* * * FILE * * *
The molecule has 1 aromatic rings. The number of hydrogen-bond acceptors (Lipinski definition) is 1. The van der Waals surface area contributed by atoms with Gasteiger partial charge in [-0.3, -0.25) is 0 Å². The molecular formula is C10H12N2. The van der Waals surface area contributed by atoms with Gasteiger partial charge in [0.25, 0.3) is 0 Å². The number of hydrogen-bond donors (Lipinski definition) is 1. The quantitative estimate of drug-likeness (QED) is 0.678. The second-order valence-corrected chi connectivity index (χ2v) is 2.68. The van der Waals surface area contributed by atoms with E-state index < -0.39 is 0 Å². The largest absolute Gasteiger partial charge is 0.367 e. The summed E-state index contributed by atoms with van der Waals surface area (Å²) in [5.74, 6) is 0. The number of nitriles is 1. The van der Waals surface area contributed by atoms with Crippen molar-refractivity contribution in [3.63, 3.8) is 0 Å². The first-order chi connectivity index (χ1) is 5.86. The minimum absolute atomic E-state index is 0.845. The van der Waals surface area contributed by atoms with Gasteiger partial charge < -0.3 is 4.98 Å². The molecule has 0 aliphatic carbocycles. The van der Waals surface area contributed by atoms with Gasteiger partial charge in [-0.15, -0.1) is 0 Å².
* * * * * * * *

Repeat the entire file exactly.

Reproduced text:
The molecule has 1 aromatic rings. The number of hydrogen-bond acceptors (Lipinski definition) is 1. The van der Waals surface area contributed by atoms with Gasteiger partial charge in [-0.3, -0.25) is 0 Å². The molecular formula is C10H12N2. The van der Waals surface area contributed by atoms with Gasteiger partial charge in [0.25, 0.3) is 0 Å². The number of hydrogen-bond donors (Lipinski definition) is 1. The quantitative estimate of drug-likeness (QED) is 0.678. The second-order valence-corrected chi connectivity index (χ2v) is 2.68. The van der Waals surface area contributed by atoms with E-state index < -0.39 is 0 Å². The largest absolute Gasteiger partial charge is 0.367 e. The summed E-state index contributed by atoms with van der Waals surface area (Å²) in [5.74, 6) is 0. The number of nitriles is 1. The van der Waals surface area contributed by atoms with Crippen molar-refractivity contribution in [3.63, 3.8) is 0 Å². The first-order chi connectivity index (χ1) is 5.86. The minimum absolute atomic E-state index is 0.845. The van der Waals surface area contributed by atoms with Gasteiger partial charge < -0.3 is 4.98 Å². The molecule has 0 aliphatic carbocycles. The van der Waals surface area contributed by atoms with Gasteiger partial charge in [-0.15, -0.1) is 0 Å².